A retirement plan allows your employees to accumulate the savings they will need to retire. Plus, many types of retirement plans offer a significant tax savings for you, the employer. According to the Internal Revenue Service, most Americans will need 70-90 percent of their preretirement income to maintain their standard of living after they retire. As an employer, you can play a significant part in helping your workers achieve their retirement savings goals.
Different Types of Retirement Plans
A defined benefit plan provides employees with a monthly benefit in a specific dollar amount at retirement. The amount of the monthly benefit is usually calculated based on factors such as salary and length of employment with the company. These types of plans are entirely funded by you, the employer.
The other type of retirement benefit plan is a defined contribution plan. In these types of retirement plans, you or your employees (or both) contribute to individual retirement accounts for each participating employee. The contribution is often a percentage of the employee's salary up to a predetermined maximum amount, and contributions are made pre-tax. These contributions are invested on the employee's behalf, and the employee can withdraw from the balance of the account at retirement, minus investment losses. Defined contribution plans include 401(k) plans (and 403(b) plans for nonprofit organizations).
Stock ownership plans and profit-sharing plans are also considered defined contribution, or "qualified" plans. Under these types of plans, however, you as the employer will contribute to an employee's retirement account out of your company's annual profits or contribute a predetermined amount of company stock. Contributions vary depending on how profitable a year your business had.
There are also IRA-based retirement savings vehicles. A SIMPLE IRA plan is a choice if you have 100 or fewer employees. A SIMPLE plan allows you to set up an IRA for yourself and each of your employees. You are required to match employee contributions dollar for dollar (up to 3 percent of the employee's annual compensation) or contribute a fixed amount of 2 percent of each employee's compensation.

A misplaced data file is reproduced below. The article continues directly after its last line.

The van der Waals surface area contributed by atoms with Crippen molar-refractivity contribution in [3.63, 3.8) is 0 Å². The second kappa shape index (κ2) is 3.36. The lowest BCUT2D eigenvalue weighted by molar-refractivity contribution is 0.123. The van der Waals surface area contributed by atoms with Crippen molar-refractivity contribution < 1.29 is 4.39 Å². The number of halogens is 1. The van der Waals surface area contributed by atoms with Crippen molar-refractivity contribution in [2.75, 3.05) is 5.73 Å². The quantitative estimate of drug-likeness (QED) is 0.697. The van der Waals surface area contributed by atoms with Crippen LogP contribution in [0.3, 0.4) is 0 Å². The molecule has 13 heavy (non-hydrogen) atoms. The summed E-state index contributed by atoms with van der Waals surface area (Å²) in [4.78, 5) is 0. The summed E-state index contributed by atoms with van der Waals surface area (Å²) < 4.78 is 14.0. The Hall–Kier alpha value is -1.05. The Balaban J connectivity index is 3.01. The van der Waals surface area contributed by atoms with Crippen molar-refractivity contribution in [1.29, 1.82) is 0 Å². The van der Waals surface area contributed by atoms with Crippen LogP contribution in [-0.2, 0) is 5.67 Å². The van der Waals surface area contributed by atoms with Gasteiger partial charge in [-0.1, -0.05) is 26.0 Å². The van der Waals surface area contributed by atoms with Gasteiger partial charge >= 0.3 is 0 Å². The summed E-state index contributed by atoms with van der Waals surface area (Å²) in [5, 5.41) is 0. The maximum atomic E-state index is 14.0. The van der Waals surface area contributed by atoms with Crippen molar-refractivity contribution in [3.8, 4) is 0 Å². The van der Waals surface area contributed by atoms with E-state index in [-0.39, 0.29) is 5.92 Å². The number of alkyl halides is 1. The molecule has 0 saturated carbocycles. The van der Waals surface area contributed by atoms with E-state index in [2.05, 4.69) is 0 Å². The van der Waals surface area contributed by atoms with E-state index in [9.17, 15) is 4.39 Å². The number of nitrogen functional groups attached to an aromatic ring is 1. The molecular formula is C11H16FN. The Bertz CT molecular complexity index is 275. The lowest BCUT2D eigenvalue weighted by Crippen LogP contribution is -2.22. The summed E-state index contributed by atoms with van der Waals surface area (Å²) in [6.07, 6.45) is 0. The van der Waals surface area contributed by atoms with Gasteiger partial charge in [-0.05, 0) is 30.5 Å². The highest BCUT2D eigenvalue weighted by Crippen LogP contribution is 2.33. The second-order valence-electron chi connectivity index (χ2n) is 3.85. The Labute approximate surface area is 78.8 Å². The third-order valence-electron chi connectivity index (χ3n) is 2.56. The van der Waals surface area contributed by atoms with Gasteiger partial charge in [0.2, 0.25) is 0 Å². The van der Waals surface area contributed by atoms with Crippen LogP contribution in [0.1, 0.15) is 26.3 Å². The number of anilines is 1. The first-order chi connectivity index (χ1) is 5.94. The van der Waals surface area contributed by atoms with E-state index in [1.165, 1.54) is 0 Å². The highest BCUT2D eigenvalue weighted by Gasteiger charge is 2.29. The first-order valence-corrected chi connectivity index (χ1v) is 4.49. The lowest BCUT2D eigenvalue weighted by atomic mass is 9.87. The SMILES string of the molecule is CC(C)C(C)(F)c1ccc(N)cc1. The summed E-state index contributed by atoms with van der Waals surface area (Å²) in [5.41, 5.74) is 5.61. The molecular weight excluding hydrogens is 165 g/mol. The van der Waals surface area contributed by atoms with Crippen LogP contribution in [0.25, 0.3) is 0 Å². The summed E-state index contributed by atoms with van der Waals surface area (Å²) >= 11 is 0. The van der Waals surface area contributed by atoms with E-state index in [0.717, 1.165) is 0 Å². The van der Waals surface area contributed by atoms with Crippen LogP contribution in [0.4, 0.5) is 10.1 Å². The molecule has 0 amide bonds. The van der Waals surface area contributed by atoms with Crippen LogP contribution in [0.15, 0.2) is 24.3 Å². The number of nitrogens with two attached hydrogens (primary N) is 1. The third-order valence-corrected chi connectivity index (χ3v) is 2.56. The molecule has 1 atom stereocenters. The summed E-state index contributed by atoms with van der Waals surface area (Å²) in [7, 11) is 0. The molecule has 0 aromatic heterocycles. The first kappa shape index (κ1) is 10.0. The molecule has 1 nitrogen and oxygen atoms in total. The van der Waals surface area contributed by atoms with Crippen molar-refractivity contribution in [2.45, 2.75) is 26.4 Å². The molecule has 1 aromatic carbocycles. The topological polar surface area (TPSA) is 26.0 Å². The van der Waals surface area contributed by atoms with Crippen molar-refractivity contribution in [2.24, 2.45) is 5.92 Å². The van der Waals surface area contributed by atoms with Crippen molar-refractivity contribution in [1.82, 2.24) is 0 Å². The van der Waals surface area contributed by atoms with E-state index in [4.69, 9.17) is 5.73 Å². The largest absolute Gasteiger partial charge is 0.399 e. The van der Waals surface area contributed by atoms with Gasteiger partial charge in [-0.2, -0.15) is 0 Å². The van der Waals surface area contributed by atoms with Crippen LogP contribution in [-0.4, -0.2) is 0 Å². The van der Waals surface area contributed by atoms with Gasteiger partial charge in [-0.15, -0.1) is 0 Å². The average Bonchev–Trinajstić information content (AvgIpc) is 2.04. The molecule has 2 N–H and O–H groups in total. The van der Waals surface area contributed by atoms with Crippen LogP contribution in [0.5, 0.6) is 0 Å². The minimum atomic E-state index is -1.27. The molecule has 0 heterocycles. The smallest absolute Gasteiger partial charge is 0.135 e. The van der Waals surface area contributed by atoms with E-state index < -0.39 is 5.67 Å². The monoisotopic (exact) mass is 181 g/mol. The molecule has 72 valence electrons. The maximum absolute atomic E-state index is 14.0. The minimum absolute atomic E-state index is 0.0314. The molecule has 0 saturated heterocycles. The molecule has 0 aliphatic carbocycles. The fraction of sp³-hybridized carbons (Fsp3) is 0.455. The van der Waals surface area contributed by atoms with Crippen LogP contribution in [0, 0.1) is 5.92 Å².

Another type of IRA-based retirement plan is a Simplified Employee Pension Plan (SEP). Employees and employers contribute to individual retirement accounts under an SEP, but an employee must have an Individual Retirement Account (IRA) set up to receive employer contributions. You contribute a set percentage of an employee's compensation annually under an SEP. But, the plan is flexible so you can skip contributions in years when business conditions make it unwise for you to contribute.
Remember: With SEPs and other IRA-based retirement plans, your employees immediately vest in, or own, the contributions you make to their accounts. With qualified plans, such as 401(k)s, you can require that employees work for you for a set number of years before they are completely "vested" in the plan and own employer contributions.
Note: Qualified plans such as 401(k)s, profit-sharing plans, and defined benefit plans are often more expensive and complex to maintain than IRA-based plans because they must comply with specific tax and Employee Retirement Income Security Act of 1974 (ERISA) regulations. Also, keep in mind that the assets associated with a qualified retirement plan must be held either in trust or by an insurance company.